How many people can say they’ve helped design, build and launch a real satellite? For Taylor students studying Computer Science and Engineering, this unique opportunity is offered to anyone with a passion for problem-solving. Working together to create and program a real, launchable satellite provides both valuable real world experience and noteworthy resume points.
“Building satellites is usually graduate student work, but most of this work was done by sophomores and freshmen,” said Dr. Steven Dalcher, who serves as Engineering Project Support.
Taylor’s Sat7 is just one of the projects that offer undergraduates the experience of a lifetime. The Computer Science department is full of these project-based experiences with nationally renowned programs. Students have the opportunity to interact with cutting-edge technology and learn from faculty members who are well-versed in their field.
Not Your Average Computer Science & Engineering Program
What is important about building a satellite?
In an article published on the Computer Science & Engineering website, sophomore Tessa D’Souza wrote about the Sat6, which was developed over the summer: “This satellite will be the first to use the low-power Parallax [Propellor microcontroller] in space and will provide environmental data from the Low Earth Orbit region, which is an important area of space with limited data related to space weather.”
Sat7 uses a board custom designed by a Taylor graduate and its maiden launch is scheduled for 2021. Dalcher explained that the ThinSats deploy as a tethered group of small ThinSats and relay information through a larger mothership back down to Earth. The group of faculty and students working on the project received only limited information back on earth from the previous satellites, so their current studies are on the physical forces the satellite will experience during launch and while in orbit.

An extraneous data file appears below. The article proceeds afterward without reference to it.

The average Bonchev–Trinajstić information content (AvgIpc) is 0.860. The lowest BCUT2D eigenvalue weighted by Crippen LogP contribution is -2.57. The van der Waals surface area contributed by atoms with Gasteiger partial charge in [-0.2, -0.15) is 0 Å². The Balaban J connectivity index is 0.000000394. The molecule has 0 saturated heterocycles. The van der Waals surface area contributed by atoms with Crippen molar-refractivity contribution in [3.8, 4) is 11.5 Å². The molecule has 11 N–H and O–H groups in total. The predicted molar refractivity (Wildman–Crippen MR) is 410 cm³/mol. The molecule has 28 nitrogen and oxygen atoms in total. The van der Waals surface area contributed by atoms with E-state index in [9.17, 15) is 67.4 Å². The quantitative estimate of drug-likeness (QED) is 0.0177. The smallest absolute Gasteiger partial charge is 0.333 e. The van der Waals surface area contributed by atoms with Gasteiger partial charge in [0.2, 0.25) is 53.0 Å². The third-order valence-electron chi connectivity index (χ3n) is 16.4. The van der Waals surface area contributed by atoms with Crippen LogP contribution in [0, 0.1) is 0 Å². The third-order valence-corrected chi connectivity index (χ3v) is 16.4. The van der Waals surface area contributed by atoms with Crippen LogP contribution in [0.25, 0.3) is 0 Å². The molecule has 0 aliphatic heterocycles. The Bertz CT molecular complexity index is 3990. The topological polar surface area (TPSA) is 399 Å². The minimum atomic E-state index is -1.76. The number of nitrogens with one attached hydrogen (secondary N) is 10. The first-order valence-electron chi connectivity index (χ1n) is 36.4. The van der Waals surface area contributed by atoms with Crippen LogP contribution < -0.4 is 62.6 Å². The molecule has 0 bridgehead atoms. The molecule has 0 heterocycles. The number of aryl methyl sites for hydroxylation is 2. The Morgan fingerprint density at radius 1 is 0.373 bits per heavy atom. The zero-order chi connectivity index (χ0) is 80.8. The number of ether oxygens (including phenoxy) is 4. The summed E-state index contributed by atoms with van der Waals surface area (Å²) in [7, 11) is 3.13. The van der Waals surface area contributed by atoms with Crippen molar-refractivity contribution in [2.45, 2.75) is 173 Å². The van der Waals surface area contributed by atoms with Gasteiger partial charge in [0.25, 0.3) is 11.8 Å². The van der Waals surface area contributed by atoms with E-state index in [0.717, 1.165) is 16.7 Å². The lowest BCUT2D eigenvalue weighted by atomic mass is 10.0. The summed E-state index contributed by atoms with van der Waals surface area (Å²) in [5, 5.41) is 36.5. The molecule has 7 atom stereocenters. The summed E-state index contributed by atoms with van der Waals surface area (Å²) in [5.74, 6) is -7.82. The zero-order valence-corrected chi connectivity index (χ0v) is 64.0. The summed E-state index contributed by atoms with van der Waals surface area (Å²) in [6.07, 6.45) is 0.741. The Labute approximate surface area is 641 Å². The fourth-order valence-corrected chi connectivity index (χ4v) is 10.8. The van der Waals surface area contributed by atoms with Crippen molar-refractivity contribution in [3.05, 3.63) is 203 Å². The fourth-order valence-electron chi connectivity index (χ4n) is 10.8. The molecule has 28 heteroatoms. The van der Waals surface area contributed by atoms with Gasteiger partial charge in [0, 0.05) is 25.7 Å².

When the satellite program began in 2001, it was intended to allow remotely-located missionaries to have access to email and online information. Now, 20 years later, the university’s sixth and seventh satellites are in the works and are prime examples of the growth and success of the program.
“It has been an amazing adventure!” Dalcher said. “In the first meetings students showed up without any real idea of what they would be doing. Our student leaders Jeff Jewett and Isaac Wickham [led] different tutorials about the systems we would be interacting with and [walked] newer students through how to create the sensor trees, programs, etc. I mean, what an experience for all the students.”
Small School, Lots of Opportunities
Sending satellites into space is no small feat. We are proud to offer an experience that puts the Taylor computer science and engineering majors on the map.
“Our program at Taylor is heavily project-based,” Dalcher said. “Our students graduate with the valuable experience that comes from repeatedly tackling hard, sometimes only partially defined, projects—and succeeding. The students have the competence and confidence that comes from repeatedly having succeeded on hard tasks.”
Dalcher said Taylor has a wide variety of courses for a school of its size, with course selections similar to what you may find at a much larger school. Since students learn to problem-solve in a collaborative environment through projects such as the satellite program, the Center for Missions Computing, and other opportunities—in addition to classroom work—computer science and engineering students are prepared for a variety of contexts and careers.
Interested in studying computer science? Learn more here about Taylor's dynamic major programs.